and the spot exchange rate if there are to be no arbitrage opportunities.

32. What is the difference between a put on British pounds sterling and call on
sterling
A. A put on British Pounds provides the holder with the right to sell the underlying
currency. A call on sterling provides the holder with the right to buy the underlying
currency

33. Define the terms hedging and currency risk


A. Hedging is an instrument made in order to reduce the risk of adverse price movements
in a security, by taking an offsetting position in a related security such as an option or a
short sale.

34. What do you mean by political risk?


A. Political risk is the exposure to a change in the value of an investment or cash-flows of
a foreign firm arising out of unexpected change in the political environment of the host
country. Political risks are caused by the unanticipated changes in the tax laws, labour
laws and other laws that hurt the profitability and viability of the foreign projects.

35. What is dollarization


A. Dollarization is system of adopting the currency (dollar or not) of another nation in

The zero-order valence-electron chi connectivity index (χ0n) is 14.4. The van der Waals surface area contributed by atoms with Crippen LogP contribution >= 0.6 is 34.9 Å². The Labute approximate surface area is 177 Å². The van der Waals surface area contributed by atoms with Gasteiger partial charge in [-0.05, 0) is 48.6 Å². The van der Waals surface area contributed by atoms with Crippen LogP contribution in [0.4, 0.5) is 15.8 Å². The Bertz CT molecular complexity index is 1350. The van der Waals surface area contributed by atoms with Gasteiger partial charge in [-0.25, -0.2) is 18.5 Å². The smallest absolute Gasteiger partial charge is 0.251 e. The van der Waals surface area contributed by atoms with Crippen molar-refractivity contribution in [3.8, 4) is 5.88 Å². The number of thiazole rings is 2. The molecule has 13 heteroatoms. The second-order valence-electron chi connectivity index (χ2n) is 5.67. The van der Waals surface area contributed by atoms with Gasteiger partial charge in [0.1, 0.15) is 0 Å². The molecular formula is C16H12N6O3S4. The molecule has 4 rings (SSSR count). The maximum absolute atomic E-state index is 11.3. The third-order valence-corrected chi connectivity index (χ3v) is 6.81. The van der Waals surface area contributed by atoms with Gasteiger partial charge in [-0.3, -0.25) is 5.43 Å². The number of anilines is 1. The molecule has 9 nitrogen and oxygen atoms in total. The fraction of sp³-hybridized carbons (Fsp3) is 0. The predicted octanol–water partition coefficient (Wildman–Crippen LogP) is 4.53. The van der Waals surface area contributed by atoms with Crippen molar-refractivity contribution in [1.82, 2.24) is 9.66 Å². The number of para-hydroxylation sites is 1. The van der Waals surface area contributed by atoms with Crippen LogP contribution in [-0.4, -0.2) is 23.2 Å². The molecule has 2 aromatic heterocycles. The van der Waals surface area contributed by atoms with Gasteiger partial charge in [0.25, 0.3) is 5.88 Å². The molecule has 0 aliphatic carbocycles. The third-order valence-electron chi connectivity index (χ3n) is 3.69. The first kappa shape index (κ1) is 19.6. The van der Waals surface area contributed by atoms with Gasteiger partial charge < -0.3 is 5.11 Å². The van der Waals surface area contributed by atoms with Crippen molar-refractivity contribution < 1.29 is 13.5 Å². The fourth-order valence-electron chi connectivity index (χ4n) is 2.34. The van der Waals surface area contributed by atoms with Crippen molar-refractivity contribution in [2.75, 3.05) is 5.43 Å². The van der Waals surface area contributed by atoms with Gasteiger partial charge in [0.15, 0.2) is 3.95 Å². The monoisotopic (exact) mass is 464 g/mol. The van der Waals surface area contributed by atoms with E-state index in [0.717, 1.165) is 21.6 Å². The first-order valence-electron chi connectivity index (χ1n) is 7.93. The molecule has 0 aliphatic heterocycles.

place of a domestic currency. For example panama has been using the U.S

39. What is triangular Arbitrage?


A. If three currencies are involved in an arbitrage operation, it is called a three point
arbitrage. In a triangular arbitrage one currency is traded for another currency, which
is traded for the third currency, which is then traded for the first currency. Triangular
arbitrage exists when the currency direct quotes are not in alignment with the cross
exchange rates.

40. What is foreign exchange market?


A. The foreign exchange market is a market where one currency is traded for another. It
allows currencies to be exchanged in order to facilitate international trade or financial
transactions.

41. What is International Capital Budgeting?


A. It refers to the analysis of cash inflows and outflows associated with prospective long-
-term foreign investment projects. It helps in identifying the cash flows put to risk and
estimate cash flows to be derived over time
42. What is foreign Direct Investment?
A. Foreign Direct Investment is any form of investment and the parent company builds
productive capacity in a foreign country and processes foreign ownership of an enterprise.
The IMF defines Foreign Investment as FDI when the investor holds 10% or more of the
equity of an enterprise. FDI is an important source of capital.

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SRN ADRASH COLLEGE International Financial Management(IFM) REVISION QUESTIONS(RB)

43. What is multilateral Netting? What is Bilateral Netting


A. It refers to offsetting exposure in one currency with exposure in the same or another
currency whose exchange rates are expected to move in such a way that loss or gain on
first exposed position will be offset by gain or loss in the second exposed position.
Bilateral netting is done between two parties and two currencies.

44. What is CTA?